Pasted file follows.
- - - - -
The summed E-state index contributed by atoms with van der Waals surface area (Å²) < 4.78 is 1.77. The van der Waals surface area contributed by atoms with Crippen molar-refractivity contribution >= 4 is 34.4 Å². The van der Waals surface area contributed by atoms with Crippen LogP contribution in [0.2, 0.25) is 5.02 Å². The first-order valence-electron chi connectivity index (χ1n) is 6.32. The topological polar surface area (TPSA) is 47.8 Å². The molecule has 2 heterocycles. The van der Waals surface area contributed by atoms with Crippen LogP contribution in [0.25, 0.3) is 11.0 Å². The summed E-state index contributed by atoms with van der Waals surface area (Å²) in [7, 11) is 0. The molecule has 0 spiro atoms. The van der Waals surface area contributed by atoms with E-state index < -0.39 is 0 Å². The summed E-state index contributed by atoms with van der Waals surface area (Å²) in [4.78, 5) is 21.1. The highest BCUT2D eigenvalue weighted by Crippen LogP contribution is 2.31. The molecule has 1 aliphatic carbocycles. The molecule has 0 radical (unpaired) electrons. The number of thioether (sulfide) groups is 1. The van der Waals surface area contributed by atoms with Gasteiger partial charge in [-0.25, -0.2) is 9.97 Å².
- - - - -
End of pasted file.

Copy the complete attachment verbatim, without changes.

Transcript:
The summed E-state index contributed by atoms with van der Waals surface area (Å²) < 4.78 is 1.77. The van der Waals surface area contributed by atoms with Crippen molar-refractivity contribution >= 4 is 34.4 Å². The van der Waals surface area contributed by atoms with Crippen LogP contribution in [0.2, 0.25) is 5.02 Å². The first-order valence-electron chi connectivity index (χ1n) is 6.32. The topological polar surface area (TPSA) is 47.8 Å². The molecule has 2 heterocycles. The van der Waals surface area contributed by atoms with Crippen LogP contribution in [0.25, 0.3) is 11.0 Å². The summed E-state index contributed by atoms with van der Waals surface area (Å²) in [7, 11) is 0. The molecule has 0 spiro atoms. The van der Waals surface area contributed by atoms with E-state index < -0.39 is 0 Å². The summed E-state index contributed by atoms with van der Waals surface area (Å²) in [4.78, 5) is 21.1. The highest BCUT2D eigenvalue weighted by Crippen LogP contribution is 2.31. The molecule has 1 aliphatic carbocycles. The molecule has 0 radical (unpaired) electrons. The number of thioether (sulfide) groups is 1. The van der Waals surface area contributed by atoms with Gasteiger partial charge in [-0.25, -0.2) is 9.97 Å².